A bumper in the film business is a form of studio branding. You’ll generally see two or three at the start of almost every film. Here’s a list of famous ones you’ve seen dozens of times (sadly, an old list with a few gaps).
Sometimes bumpers are simply visually striking with little attempt to create meaning. The best ones, I think, try to say something about the studio. Here’s the bumper for Carbon Trace Productions, the non-profit documentary studio I co-founded in Springfield, Missouri.
Carbon Trace Bumper with Audio.mp4 from Carbon Trace Productions on Vimeo.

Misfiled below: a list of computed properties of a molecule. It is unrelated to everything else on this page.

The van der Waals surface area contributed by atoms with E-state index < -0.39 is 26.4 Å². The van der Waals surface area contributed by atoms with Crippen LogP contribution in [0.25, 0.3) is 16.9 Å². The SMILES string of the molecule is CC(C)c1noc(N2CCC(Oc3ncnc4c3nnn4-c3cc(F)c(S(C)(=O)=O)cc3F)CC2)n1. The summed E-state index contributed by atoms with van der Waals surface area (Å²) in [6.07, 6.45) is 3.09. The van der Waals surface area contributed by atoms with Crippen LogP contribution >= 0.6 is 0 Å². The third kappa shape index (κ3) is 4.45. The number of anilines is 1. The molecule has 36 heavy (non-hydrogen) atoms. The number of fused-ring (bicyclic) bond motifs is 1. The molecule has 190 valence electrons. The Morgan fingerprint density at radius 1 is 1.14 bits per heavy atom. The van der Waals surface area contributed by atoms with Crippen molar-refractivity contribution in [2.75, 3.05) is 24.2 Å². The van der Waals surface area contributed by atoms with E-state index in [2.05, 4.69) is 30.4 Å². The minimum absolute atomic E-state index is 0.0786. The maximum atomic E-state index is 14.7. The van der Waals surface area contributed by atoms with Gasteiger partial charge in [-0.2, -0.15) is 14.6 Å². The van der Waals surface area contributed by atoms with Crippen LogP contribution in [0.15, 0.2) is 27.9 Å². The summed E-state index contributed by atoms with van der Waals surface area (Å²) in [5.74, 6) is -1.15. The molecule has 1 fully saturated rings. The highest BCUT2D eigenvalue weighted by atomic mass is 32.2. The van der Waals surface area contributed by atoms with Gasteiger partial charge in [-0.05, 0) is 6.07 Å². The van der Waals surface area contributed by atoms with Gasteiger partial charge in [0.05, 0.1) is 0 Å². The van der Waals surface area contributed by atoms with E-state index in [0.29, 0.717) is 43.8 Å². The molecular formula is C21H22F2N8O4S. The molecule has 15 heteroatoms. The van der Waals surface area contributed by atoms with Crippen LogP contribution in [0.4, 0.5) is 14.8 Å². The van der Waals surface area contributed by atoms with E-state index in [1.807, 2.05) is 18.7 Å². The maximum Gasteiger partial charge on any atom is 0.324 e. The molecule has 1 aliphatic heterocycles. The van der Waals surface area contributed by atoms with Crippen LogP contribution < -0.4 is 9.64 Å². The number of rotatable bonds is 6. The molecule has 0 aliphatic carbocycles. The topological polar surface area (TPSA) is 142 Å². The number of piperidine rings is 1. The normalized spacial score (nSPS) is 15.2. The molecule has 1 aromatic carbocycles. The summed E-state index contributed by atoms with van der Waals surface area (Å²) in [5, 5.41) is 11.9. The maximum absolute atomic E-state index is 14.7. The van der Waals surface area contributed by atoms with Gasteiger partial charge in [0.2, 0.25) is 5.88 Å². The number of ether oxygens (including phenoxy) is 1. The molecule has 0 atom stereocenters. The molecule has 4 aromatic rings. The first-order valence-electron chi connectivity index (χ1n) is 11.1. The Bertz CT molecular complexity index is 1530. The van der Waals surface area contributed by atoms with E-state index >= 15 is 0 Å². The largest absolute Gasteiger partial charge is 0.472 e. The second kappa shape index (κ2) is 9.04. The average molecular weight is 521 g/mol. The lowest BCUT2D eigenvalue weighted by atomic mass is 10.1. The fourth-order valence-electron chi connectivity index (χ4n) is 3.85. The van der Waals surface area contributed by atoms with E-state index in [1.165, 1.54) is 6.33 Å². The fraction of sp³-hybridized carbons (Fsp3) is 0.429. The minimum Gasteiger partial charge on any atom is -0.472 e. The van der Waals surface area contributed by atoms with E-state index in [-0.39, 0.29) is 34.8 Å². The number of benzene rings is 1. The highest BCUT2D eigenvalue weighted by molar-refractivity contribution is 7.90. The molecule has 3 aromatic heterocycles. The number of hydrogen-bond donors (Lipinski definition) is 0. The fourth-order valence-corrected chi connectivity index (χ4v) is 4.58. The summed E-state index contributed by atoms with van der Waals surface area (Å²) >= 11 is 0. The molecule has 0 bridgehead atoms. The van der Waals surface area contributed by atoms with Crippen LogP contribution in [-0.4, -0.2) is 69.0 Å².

We thought we might be making films about broadly environmental issues of all sorts. Our first film — Downtown: A New American Dream — was a new urbanist film examining the movement back to cities by boomers and millennials. We ended up focusing more on humanitarian service. But the bumper was designed to indicate a cleansing of the earth through our documentary efforts. Hence the smoke cleared away as the moon sweeps by and the name is revealed.
Here’s a draft bumper I’ve developed for The Rhetorica Network.
Rhetorica is a character that represents the concerns of the discipline of rhetoric — the persuasive use of language. I’ve mixed the Old English font with Greco-Roman imagery to connect the past to my application of my academic field (rhetoric, not media) to the persuasive concerns of documentary filmmaking.
Anyway, bumpers are cool and fun to make. So here you go.